Tuesday 09 January – Ham Wall Leader: Mark Watson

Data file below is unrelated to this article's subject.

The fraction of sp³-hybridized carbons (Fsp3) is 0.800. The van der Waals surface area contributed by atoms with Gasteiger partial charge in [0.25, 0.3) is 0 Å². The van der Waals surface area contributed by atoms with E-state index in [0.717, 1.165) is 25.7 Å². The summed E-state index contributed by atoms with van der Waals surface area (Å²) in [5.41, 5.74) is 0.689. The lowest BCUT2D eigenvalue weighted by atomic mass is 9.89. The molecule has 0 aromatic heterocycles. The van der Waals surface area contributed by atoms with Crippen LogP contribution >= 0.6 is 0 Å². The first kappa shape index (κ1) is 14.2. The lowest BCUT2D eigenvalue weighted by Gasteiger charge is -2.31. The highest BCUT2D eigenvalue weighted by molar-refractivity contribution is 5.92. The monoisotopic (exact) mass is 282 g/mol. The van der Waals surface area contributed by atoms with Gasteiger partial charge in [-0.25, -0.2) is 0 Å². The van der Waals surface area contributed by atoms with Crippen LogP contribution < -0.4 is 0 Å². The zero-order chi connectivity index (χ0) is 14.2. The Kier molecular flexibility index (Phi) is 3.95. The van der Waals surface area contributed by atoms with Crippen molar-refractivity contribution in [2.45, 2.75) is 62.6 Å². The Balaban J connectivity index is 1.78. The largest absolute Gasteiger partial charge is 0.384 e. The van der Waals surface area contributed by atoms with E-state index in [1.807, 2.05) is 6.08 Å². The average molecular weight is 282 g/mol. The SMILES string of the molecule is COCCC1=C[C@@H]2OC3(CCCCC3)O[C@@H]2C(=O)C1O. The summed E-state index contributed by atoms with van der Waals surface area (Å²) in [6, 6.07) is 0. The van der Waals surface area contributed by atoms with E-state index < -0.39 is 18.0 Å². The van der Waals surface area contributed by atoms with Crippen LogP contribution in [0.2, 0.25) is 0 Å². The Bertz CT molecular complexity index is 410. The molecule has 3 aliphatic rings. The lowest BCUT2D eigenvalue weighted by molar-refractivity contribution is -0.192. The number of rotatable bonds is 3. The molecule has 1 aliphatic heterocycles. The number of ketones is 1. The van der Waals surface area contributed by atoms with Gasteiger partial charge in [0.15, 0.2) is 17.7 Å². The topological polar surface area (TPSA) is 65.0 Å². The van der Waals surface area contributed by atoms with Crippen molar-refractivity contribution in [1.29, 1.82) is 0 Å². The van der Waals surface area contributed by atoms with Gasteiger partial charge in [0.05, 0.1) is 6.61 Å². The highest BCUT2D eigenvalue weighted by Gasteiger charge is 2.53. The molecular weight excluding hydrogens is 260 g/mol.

The weather was cold and misty as 15 of us gathered in the RSPB car park at Ham Wall, not ideal conditions to see the Starlings coming in to roost later. After a brief period before Christmas roosting on Shapwick Heath the Starlings had returned to Ham Wall after the festivities. Blue Tit, Great Tit and Chaffinch were on the feeders and fliting back and forth to the hedgerow, where Wren, Dunnock and Robin were also found. A pair of Pied Wagtails appeared and a single Mute Swan serenely paddled along on the pond next to the car park. Moving along to the first viewing platform we heard a Cetti’s Warbler and passed Mallard, Coot and Gadwall on the pools to the right. At the platform Shelduck, Tufted Duck, Gadwall, Great Crested Grebe, Little Grebe, Pochard and a Great White Egret were before us. A Snipe flew over the reed beds and a male Marsh Harrier quartered the beds giving excellent views of its brown, pale grey and black tipped wings despite the poor visibility. We were also able to see a female and male (probably the same one) further on at the Avalon Hide. On the way to the hide Reed Warblers were heard and a flock of Linnets flew over and a few Goldfinches were in the hedgerow trees along with Jackdaw and a Carrion Crow towards the woodland across the Marsh. After a brief stop for tea/coffee we moved on towards where the Starlings had been recently roosting, well down the old railway track towards the far end of the reserve. After a slow start it was apparent the at least three roosts were in use; one near some of our group at the end of the reserve, one further away beyond trees across the marsh and another beyond the first viewing platform where we passed chattering Starlings when leaving. The best murmuration was distant but there were several thousand starlings dropping onto the nearby reeds next to the track and passing just over our heads. A single Bittern was flying low over the reeds. In between Starling arrivals, a Bullfinch flew across the track and a small flock of Fieldfares also passed by before we headed home. In all 41 species were seen and we had a reasonable show of Starlings even though conditions were not ideal. (Thanks to Mark for leading) Mark Watson